In addition, Napoleon's France was not the only country that had made gains during the first decade of the 19th century. While Napoleon was conquering central Europe, Russia had pushed Sweden out of Finland and also taken control of Bessarabia from the Ottoman Empire. In the interest of preserving peace, the congress confirmed Russia in these territorial possessions.
Other territorial changes were made as well, and several were made in the interest of creating a 'balance of power' in Europe in which the power of all other states would preclude the aggression of a single state, thereby making aggressive wars, such as Napoleon's, that much harder to successfully execute. For example, within the new German Confederation, Prussian power and territory was expanded westward to provide a powerful opponent on France's eastern border. For partially the same reason, the Netherlands and the Southern Netherlands (ruled by Austria prior to the 1793 French conquest) were reunited under the Dutch House of Orange, further solidifying another state on France's eastern frontier.
As Prussian power was expanded in northern Germany, Austria was given further territory in what is today northern Italy to expand Austrian power in opposition to Prussian power. Poland, which had been annexed out of existence in the late 18th century, was reconstituted but placed firmly under Russian control. France, meanwhile, was stripped of all territorial acquisitions it had made since the beginning of the French Revolution in the 1790s. France, however, maintained all of pre-Revolutionary France, largely due to the achievements and influence of France's representative at the congress, Charles-Maurice de Talleyrand.
The results of the congress varied over time. At first the congress appeared to achieve its objectives. No major war was fought in Europe for nearly 40 years after the congress finished its business in 1815, and most states were content with the modest territorial acquisitions they had been given by the congress. Even France, who feared greater retribution for Napoleon's conquests, had little of its pre-Revolution territory stripped and was satisfied with the resulting settlement.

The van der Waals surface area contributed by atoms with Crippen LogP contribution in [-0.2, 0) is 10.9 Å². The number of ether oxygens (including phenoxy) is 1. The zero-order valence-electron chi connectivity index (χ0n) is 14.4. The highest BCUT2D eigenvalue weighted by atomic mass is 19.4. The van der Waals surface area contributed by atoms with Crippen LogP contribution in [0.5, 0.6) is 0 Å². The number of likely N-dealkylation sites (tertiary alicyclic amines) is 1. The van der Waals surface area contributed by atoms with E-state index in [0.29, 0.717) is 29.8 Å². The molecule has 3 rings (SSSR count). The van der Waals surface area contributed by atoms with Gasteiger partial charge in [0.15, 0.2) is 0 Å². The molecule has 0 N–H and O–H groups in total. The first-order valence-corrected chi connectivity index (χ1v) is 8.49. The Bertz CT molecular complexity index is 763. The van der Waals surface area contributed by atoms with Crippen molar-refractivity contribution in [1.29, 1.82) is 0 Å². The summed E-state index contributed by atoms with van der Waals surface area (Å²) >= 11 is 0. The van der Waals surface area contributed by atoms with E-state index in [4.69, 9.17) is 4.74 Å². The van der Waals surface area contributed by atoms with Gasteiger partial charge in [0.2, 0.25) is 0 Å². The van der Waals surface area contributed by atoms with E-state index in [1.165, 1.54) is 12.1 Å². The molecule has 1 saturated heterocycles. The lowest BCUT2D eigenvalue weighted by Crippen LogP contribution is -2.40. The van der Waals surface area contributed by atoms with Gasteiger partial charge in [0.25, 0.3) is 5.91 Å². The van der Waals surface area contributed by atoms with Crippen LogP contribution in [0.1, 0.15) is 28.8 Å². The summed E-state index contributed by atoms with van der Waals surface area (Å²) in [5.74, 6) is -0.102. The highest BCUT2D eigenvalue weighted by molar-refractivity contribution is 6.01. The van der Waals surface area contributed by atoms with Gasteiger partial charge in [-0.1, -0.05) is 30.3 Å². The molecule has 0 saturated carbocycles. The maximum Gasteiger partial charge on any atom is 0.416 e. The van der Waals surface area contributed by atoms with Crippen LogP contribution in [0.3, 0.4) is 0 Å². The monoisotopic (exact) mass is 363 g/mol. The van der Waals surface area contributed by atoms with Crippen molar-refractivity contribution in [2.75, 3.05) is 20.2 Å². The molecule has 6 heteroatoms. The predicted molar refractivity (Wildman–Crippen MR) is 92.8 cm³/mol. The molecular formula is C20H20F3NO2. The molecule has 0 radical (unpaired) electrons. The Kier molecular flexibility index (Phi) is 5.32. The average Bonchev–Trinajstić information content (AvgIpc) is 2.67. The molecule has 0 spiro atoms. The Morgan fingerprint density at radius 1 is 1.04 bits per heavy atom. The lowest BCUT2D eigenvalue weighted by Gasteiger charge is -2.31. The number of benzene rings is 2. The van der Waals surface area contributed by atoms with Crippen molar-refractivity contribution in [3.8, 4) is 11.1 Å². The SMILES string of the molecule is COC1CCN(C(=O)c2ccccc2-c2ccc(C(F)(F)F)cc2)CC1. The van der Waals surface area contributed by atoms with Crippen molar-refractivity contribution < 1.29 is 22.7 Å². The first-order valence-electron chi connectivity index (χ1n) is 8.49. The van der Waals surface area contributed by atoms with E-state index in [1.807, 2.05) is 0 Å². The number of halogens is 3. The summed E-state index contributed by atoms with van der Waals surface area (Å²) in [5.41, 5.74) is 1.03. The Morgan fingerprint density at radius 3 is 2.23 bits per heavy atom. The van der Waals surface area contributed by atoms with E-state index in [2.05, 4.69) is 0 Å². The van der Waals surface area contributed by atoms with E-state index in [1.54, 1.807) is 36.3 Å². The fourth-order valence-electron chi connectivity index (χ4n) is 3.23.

However, as the congress had designed a system that essentially attempted to precariously balance the power of Europe's most powerful states against one another, the failure or weakening of one of these states could possibly ruin the entire thing. Indeed, many states, like Russia and Prussia, still had expansionary ambitions, and when Russia sensed weakness in the Ottoman Empire, it struck in the 1850s.
After making initial demands for concessions for Eastern Orthodox Church members living within Ottoman territory, Russia invaded Ottoman territory in the Balkans in October 1853. The event caused international outrage, and when France and Great Britain rushed to Ottoman aid the following spring, the resulting Crimean War resulted in the deaths of hundreds of thousands of soldiers and civilians, ruining the détente the Congress of Vienna had so carefully constructed.
Napoleon's decade-long conquest of nearly the entire European continent was surprising and deeply alarming to 19th-century European leaders. As such, these leaders set out in the Congress of Vienna to make such another conquest impossible. They hoped to create a military détente throughout Europe by inflating the power of states, such as Austria and Prussia, and eliminating the sources of power of France.
By creating several states all with approximately equal military power and territory, the hope was that the cost of future full-scale wars, coupled with the parity of the major states in Europe, would provide a deterrent for further wars of conquest. This settlement endured for several decades until the decline of one of 19th-century Europe's major states, the Ottoman Empire, upset the balance.
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Back To CourseAP European History: Exam Prep
27 chapters | 244 lessons